Peter Diamandis Talks About Disruptive Adjacencies

October 26, 2015 – The best example I know of disruptive adjacencies is the evolution of mobile phone technology. Today a smartphone is more than the sum of so many technologies – a camera, a music and video player, a calendar, a phone, a messaging service, a browser, an administrative assistant, a game platform and a home to tens of thousands of applications. With every new function added to smartphones an adjacent industry is put in peril. In Peter Diamandis’ latest email blast he talks about “how to identify and develop disruptive adjacencies.”


disruption ahead

  1. FACEBOOK Disrupts SMS MESSAGING: Facebook decided to disrupt SMS messaging with the launch of Messenger. Because Facebook is a platform, they have been able to garner 700 million monthly active users globally which is expected to drive a projected 38% decline in Telco SMS revenue in North America by 2017.
  2. TESLA Disrupts ENERGY STORAGE: Tesla, an electric car company, is disrupting energy storage with the Tesla Powerwall. They used the technology developed for their cars to branch into this new $19 billion market.
  3. GOOGLE disrupts MOBILE PHONES: Google is an Internet search company. But in 2008 Google got into the phone hardware business, shipping Android and beginning the disruption of mobile operating systems. Android currently commands an astounding 82.8% market share.
  4. AMAZON disrupts EBOOKS: Amazon started as a company selling physical books, but saw the shift towards e-books. By 2010, the Kindle accounted for 62.8% of all e-readers worldwide. Amazon is now the leader in the promotion and sales of digital content in an e-book market worth $1.62 billion annually.
  5. NETFLIX disrupts CONTENT STREAMING & CREATION: Netflix transitioned from mailing DVDs to video streaming over the web. It’s now a $41 billion company. Now they are shifting again, aiming to disrupt original content production with Netflix Originals.
  6. UBER disrupts FOOD DELIVERY: Uber is exploring how to disrupt the food delivery market with UberEATs. In 2015, the food delivery market is estiamted to be worth $70 billion annually with merely $9 billion happening online. With a fleet of over 14,000 drivers in New York City, distribution and recognition threatens to shake up GrubHub‘s hold.
  7. LINKEDIN disrupts RECRUITING: LinkedIn disrupted the corporate recruiting market worth $26 billion annually by launching “Talent Pipeline” in 2011 (now known as Recruiter). LinkedIn had been making money from advertisements and job postings, and then launched a subscription to tools for recruiters to generate leads. Recruiter now accounts for 62% of their revenue in 2015, up 36% from last year.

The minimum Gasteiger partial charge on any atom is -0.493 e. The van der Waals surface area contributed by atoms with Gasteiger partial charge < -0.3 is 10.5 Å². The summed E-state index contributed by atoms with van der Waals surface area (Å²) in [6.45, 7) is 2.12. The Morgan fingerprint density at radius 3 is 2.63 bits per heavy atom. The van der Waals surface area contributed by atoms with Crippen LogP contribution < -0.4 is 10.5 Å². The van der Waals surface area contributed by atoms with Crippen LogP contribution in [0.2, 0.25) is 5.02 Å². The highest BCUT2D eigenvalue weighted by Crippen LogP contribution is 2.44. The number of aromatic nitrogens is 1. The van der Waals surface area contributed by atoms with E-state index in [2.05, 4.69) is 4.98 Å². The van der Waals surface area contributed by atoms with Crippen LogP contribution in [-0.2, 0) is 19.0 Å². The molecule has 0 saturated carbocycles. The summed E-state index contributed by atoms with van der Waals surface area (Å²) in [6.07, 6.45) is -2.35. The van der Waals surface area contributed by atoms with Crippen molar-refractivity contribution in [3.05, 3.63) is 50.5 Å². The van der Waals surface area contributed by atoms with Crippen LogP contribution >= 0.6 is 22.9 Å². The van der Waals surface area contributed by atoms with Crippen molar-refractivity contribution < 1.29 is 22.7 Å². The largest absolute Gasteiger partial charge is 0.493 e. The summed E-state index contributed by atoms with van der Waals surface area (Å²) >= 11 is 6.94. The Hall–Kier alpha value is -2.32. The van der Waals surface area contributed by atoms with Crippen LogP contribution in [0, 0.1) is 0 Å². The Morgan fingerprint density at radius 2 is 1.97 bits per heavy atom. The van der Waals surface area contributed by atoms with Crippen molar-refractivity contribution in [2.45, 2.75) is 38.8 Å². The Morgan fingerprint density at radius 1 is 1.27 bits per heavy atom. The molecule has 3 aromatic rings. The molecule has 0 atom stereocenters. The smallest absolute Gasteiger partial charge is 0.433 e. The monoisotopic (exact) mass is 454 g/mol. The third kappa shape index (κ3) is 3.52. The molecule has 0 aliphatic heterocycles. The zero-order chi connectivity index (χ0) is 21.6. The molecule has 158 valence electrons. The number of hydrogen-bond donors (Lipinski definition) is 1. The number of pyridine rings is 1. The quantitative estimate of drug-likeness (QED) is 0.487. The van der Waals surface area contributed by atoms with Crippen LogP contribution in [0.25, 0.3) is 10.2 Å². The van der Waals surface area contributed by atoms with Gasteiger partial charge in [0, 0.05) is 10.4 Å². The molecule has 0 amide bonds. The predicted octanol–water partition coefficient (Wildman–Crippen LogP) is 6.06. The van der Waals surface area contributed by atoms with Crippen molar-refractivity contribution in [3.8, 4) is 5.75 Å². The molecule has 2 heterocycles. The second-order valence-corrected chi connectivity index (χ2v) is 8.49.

8. RED BULL disrupts PUBLISHING: Red Bull, an energy drink company (they’ve sold 50 billion cans), launched Red Bull Media House to produce original sports, culture, and lifestyle content. It has since become one of the world’s leading premium content media companies.
  9. FUJIFILM disrupts COSMETICS: Fujifilm, the camera company, is disrupting cosmetics. It turns out that of the 200,000 chemicals used in Fujifilm’s core business, 4,000 are antioxidants that could be used for cosmetic purposes. The brand, called Astalift, has been on the market for about five years.
  10. APPLE disrupts MUSIC PLAYERS: Apple is notorious for disrupting adjacencies. In 2001, after Apple experimented with music application iTunes, they realized there was no good MP3 player on the market. So Apple created the iPod – selling over 300 million of them. Then they dematerialized their own technology by implanting it into an adjacent market, the iPhone!
  11. GOOGLE, APPLE, UBER & TESLA disrupting CARS & DETROIT: I would not want to be a Detroit car executive. These four Silicon Valley tech companies are investing billions in autonomous cars to disrupt how we drive.
  12. FACEBOOK, GOOGLE, SPACEX, VIRGIN/QUALCOMM disrupts COMMUNICATION: Today these companies are looking to provide 1 Megabit per second connectivity to every person on the planet, potentially disrupting the global communications infrastructure. SpaceX alone is looking at launching 4,000+ satellites to accomplish this. Google is launching thousands of balloons, and Virgin and Qualcomm are launching 648 satellites through OneWeb.

How to Identify Great Adjacent Markets

Believe it or not, finding great adjacent markets is pretty straightforward. Here are three questions to ask:

  1. How could my company’s underlying assets be used differently to solve problems that a) impact a billion people and b) you are passionate about?
  2. Who in your supply chain is doing an awful job, and can you see yourself doing a better job by developing that business?
  3. What else do your customers need? Where are they underserved, and how could you solve their problems?

When you answer these questions, you will be able to identify lucrative adjacent markets and begin on the path toward disrupting others and disrupting yourself.


Can you think of other disruptive adjacencies happening in science and industry today? If so, please comment and I’ll write about them.

Len Rosen lives in Toronto, Ontario, Canada. He is a researcher and writer who has a fascination with science and technology. He is married with a daughter who works in radio, and a miniature red poodle who is his daily companion on walks of discovery.